British Columbia

City of North Vancouver approves upping fines for widespread public smoking ban

A bylaw amendment is proposing banning smoking at all city parks, plazas and pathways, including the popular Shipyards District.

$230 fine for smoking at all city parks, plazas and pathways, including the popular Shipyards District

The City of North Vancouver council will be voting on new smoking restrictions Monday night. (Noel Celis/AFP/Getty Images)

It will soon be a lot more difficult to find a place to light up in the City of North Vancouver — and a lot more expensive if you get busted doing it in a no-smoking zone.

City council unanimously voted Monday night to more than triple fines for smoking violations, from $70 to $230.

It comes months after council approved banning smoking altogether in city parks, plazas and multi-use pathways. Council also approved expanding banned zones to the popular Shipyards District near Lonsdale Quay and along the waterfront North Shore Spirit Trail.

All told, the city currently bans smoking within 7.5 metres of buildings and public buildings, walkways, playgrounds and beaches.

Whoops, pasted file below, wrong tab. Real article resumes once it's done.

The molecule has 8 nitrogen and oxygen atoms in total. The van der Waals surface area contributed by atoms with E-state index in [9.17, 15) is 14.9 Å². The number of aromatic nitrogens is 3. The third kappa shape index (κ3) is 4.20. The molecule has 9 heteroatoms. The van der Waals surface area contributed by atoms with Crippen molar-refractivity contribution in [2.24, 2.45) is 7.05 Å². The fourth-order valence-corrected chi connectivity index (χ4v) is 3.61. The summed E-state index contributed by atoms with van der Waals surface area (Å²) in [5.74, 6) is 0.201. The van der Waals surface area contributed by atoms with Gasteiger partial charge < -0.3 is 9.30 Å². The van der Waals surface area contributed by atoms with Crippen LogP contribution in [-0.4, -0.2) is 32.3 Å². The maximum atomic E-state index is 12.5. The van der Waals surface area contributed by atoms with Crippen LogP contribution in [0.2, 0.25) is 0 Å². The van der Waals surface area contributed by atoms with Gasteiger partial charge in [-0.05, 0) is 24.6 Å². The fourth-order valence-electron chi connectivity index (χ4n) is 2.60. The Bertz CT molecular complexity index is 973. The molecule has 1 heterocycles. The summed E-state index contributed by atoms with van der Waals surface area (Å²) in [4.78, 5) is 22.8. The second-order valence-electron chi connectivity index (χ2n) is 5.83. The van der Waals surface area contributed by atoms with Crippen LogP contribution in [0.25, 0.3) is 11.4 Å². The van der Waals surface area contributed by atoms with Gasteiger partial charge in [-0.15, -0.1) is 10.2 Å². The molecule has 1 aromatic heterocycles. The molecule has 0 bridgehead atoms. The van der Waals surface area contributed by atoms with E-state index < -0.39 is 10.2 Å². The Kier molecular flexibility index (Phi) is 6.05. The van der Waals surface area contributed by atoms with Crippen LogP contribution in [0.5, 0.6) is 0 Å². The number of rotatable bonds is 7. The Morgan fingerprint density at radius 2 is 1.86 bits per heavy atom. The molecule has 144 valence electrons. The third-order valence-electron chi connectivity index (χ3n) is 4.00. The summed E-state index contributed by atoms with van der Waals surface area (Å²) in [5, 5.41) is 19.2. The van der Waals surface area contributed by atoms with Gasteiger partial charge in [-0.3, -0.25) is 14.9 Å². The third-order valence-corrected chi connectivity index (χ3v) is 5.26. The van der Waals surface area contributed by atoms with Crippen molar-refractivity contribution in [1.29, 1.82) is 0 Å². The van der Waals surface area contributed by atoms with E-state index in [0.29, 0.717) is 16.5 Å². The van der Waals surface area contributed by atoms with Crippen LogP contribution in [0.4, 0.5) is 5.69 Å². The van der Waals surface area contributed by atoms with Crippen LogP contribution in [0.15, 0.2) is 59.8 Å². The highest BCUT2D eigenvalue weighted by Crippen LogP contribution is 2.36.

Council also approved a proposed ban on vaping advertisement on city-owned sites and property, including transit shelters, bike racks and benches.

A staff report argued the vaping industry often targets youth, and emerging health concerns and gaps in advertising regulations have led to a need for the city to step in.

How to enforce?

Staff and councillors acknowledged that enforcement of the new regulations would pose the biggest challenge — just two years ago, a more expansive ban was rejected by council for similar reasons.  

"The ones that are still smoking can be pretty dedicated to their habit," said councillor Don Bell, explaining that he had gone up to some users to inform them of the bylaw to see how many people knew it was coming in. 

"Sometimes I get a polite Canadian 'oh, I'm sorry.' Usually I get a less than polite response, and I'm just concerned that if we do send young people, we've we're not putting them in a [tough] situation, because of these smokers are pretty strong-willed."

Mayor Linda Buchanan said that "it's always our last resort to ticket" and hoped that an effective outreach campaign could ease the transition.

"I know [no-smoking signs] have to display the message we're trying to convey, but perhaps with a little bit more light humour as opposed to 'No, you can't do this. No you can't do that.'"

With files from Jon Hernandez and Justin McElroy


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